Three Big Questions (Part 2)

Contributed by Jim Nelson, consultant to CAIRE Inc. ~ Part 2 ~ This is the second installment of the three important questions that I answered as a part of trying to qualify for an advocacy video. I answered the first two in the last installment, and I am dealing with the last one this time. I submit that this is probably the most important of the three.

 

QUESTION THREE:

What do you wish other people (i.e. family, friends) knew about living with Chronic Obstructive Pulmonary Disease (COPD)?

I cannot breathe! Please understand that my struggle to get air into and out of my lungs is a constant thing. I may have good days, days when the sun is out and the humidity is low, when I can almost keep up with you. However, there will come a time when I just have to stop and rest, catch my breath, regroup.

If I turn down the opportunity to go on a walk, to go shopping or out to eat, it has nothing to do with you. I am not upset with you, I still like you, and I hope that you will not ignore me the next time that you plan something. Maybe, just maybe, it will be a good day and the treks between stores or attractions will be short and I can actually feel normal again. Please don’t forget me.

No, I will not get better if I just rest for a while. Chronic means forever, and progressive means that today may be as good as it ever gets, and that I am facing a long downhill slide. Resting is important, but it is not going to make me all better. Sometimes, in the dark hours, I lie and think about the years to come, the disabilities, the increased dependence on the assistance of others, on your assistance. I hope that you will be there for me. I hope that, by that time, you understand.

Yes, it is highly likely that my lung disease was the result of my smoking habit. But I quit! I quit 5 years ago, or 10 years ago, or 20 years ago, and I hate the fact that I ruined my lungs! I feel worse than you could ever imagine, so your constant ragging on me about it does nothing to help. It may satisfy you, but we are talking about me here!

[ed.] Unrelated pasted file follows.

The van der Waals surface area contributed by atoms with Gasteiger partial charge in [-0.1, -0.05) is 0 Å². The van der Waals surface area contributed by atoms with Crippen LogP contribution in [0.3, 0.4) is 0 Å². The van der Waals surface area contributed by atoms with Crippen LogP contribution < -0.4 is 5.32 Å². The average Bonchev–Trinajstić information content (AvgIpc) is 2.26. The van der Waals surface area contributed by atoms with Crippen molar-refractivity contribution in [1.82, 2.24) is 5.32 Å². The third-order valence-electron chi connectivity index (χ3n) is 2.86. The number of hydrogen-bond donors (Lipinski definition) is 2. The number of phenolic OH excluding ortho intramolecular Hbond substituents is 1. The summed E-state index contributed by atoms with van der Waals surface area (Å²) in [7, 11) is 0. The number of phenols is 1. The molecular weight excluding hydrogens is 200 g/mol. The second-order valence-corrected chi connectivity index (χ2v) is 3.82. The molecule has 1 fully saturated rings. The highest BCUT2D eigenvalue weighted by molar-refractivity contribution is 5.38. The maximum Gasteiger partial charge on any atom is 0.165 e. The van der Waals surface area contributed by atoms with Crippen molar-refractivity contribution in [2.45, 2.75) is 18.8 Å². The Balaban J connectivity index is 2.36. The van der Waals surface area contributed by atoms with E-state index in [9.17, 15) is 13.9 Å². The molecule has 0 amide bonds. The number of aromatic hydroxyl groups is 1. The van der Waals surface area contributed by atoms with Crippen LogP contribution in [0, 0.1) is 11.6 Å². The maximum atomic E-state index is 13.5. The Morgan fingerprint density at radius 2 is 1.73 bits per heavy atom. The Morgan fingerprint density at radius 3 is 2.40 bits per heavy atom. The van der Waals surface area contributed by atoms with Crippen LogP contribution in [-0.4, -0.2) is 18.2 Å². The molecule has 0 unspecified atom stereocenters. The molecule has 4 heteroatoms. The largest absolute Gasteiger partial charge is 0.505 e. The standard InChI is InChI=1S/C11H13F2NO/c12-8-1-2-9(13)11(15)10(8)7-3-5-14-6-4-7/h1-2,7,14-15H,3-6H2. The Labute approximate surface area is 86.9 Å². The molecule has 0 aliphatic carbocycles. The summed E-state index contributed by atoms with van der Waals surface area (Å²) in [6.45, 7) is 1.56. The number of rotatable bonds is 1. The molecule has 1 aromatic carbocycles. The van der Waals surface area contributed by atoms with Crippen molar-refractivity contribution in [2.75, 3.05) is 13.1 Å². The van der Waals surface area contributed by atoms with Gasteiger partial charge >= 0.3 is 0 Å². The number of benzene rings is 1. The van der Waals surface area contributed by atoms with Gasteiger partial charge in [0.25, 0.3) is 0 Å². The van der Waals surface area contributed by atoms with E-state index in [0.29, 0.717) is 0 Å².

I know that it embarrasses you to see me out in the world wearing my supplemental oxygen cannula. I’m sorry.  It is far from my favorite thing, but I know that without it my blood oxygen saturation will drop to dangerous levels. I am quite fond of the right side of my heart, the side that pumps blood into the lungs. I also like my memories, my ability to think, to reason. Without adequate oxygen, heart disease and the loss of brain cells is a real possibility. I could just stay home, out of sight, but where’s the fun in that? Sure, some people stare once in a while, but they are so rare that the possibility is not going to keep me invisible! Without the cannula, I have to stop and pant to catch my breath. That brings more stares than the hose! COPD is not an obvious disease, so people really wonder. Yesterday, a family saw me with my tank and my cannula, and they all gave me a “Thumbs Up.” It felt really good, like they were encouraging me!

I am spending all that time on the treadmill and the exercise bike because strong muscles will help to overcome the limitations of my tattered lungs. It is one of the few things I can do, along with medication compliance and a good diet, to fight the breathlessness.  It is what I have to do, as long as I can.

~ Uncle Jim

Jim Nelson is a double lung transplant recipient and a patient advocate for COPD patients throughout the U.S. and around the world. He and his wife, Mary, are well known patient advocates and brand ambassadors for those organizations who tirelessly endeavor to help those individuals who suffer from a variety of respiratory diseases and the caregivers who support them.

 If you have been prescribed oxygen therapy, learn more about CAIRE wearable, portable and stationary oxygen concentrators by visiting www.cairemedical.com or calling 1-877-704-0878 to talk to an oxygen advisor.  

When using any oxygen therapy device please consult the applicable product instructions for use for product indications, contraindications, warnings, precautions, and detailed safety information.

 

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